By Steve Keating
NEW YORK (Reuters) - National Football League Players Association (NFLPA) chief DeMaurice Smith praised the drug policy negotiated with the league as the gold standard in North American professional sport on Thursday, despite continuing to drag its feet on testing for human growth hormone
When the league and players agreed a new labor deal in July 2011, the NFL's decision to include a blood test for HGH was hailed as major break-through in the fight against performance-enhancing drugs in U.S. professional sports.
The NFL, however, still does not test for HGH with both sides unable to come to an agreement, though Smith said they were close to a deal.
"I honestly believe that what we have negotiated is the gold standard in a drug policy because we have done things in this policy that no policy has ever done," said Smith.
"It has championed transparency, it's championed following the science, it's championed coming up with a specific standard as it relates to football players and it also envisions a world where we can constantly update or modify that and that is something, quite frankly that you don't see in any other policy.
"You certainly don't see it with WADA's policy because I'm not sure they can use the word transparent."
The NFLPA has long maintained it will not be bullied into HGH testing and wanted assurances of the validity and fairness of any test.
The union initially said it was unconvinced the testing is fool proof and the World Anti-Doping Agency (WADA) has accused them of stalling.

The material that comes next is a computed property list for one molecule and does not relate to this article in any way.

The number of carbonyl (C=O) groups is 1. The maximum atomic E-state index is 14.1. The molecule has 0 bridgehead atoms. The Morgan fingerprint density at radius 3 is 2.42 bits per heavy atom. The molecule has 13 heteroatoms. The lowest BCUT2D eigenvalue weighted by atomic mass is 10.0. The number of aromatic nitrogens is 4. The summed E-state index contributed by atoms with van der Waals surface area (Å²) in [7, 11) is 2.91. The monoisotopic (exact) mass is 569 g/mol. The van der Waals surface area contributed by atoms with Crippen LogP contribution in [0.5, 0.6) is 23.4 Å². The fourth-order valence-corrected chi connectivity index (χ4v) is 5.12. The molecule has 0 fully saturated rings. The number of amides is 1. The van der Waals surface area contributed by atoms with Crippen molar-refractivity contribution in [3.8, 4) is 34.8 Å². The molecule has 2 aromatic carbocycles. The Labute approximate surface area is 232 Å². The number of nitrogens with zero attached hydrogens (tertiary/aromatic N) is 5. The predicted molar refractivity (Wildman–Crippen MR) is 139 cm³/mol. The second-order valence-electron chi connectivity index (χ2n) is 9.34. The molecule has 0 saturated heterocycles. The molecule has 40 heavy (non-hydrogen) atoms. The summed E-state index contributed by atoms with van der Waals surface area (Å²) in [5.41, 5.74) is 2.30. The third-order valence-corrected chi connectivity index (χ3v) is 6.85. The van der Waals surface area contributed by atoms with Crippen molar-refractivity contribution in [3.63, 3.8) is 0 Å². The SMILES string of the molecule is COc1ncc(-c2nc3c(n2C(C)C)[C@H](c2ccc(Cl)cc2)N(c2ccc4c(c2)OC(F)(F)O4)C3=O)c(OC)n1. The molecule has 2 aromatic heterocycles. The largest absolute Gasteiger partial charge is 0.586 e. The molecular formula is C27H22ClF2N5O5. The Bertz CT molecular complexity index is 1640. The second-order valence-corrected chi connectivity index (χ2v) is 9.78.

In the NFLPA's annual Super Bowl address ahead of Sunday's game between the Denver Broncos and Seattle Seahawks, Smith said that 98 percent of the details for HGH testing had been agreed upon with the only stumbling block now centering around the use of a neutral arbitrator.
"The HGH policy is done, its been done the drug policy overall is 98 percent done," said Smith.
"We both agreed to conduct a population study for HGH, we agreed the results of that population study would set a decision limit with scientific rigor about the level of normal HGH in our players' bodies.
"We've discussed and agreed upon what the fines or discipline would be, the only two remaining issues are is in the area of neutral arbitration.
"For the first time there is neutral arbitration in every aspect of the proposed drug policy. That is clearly something the player fought for and fought hard for."
Smith said the league is seeking two exceptions to the use of a neutral arbitrators; when a player has been adjudicated criminally or civilly as violating the drug policy or one where suspension is not based on a positive test but upon evidence that the player has engaged in a violation of the drug policy.
The NFLPA boss pointed to Major League Baseball's handling of the Alex Rodriguez doping case, where a neutral arbitrator handled the New York Yankee slugger's appeal of a doping suspension reducing it to the entire 2014 season.
Rodriguez, MLB's active home run leader and highest-paid player, was originally handed a 211 games ban by the league last season after he was implicated in an investigation looking into the now shuttered Florida anti-aging clinic Biogenesis that is alleged to have distributed performance enhancing drugs.
"We believe that neutral arbitration strengthens and enhances our system entirely and our players are not in favor of any of those carve outs," said Smith.
"We look forward to a world where all of our players can rejoice that their collectively bargained drug process and program is in full force."
(Editing by Greg Stutchbury)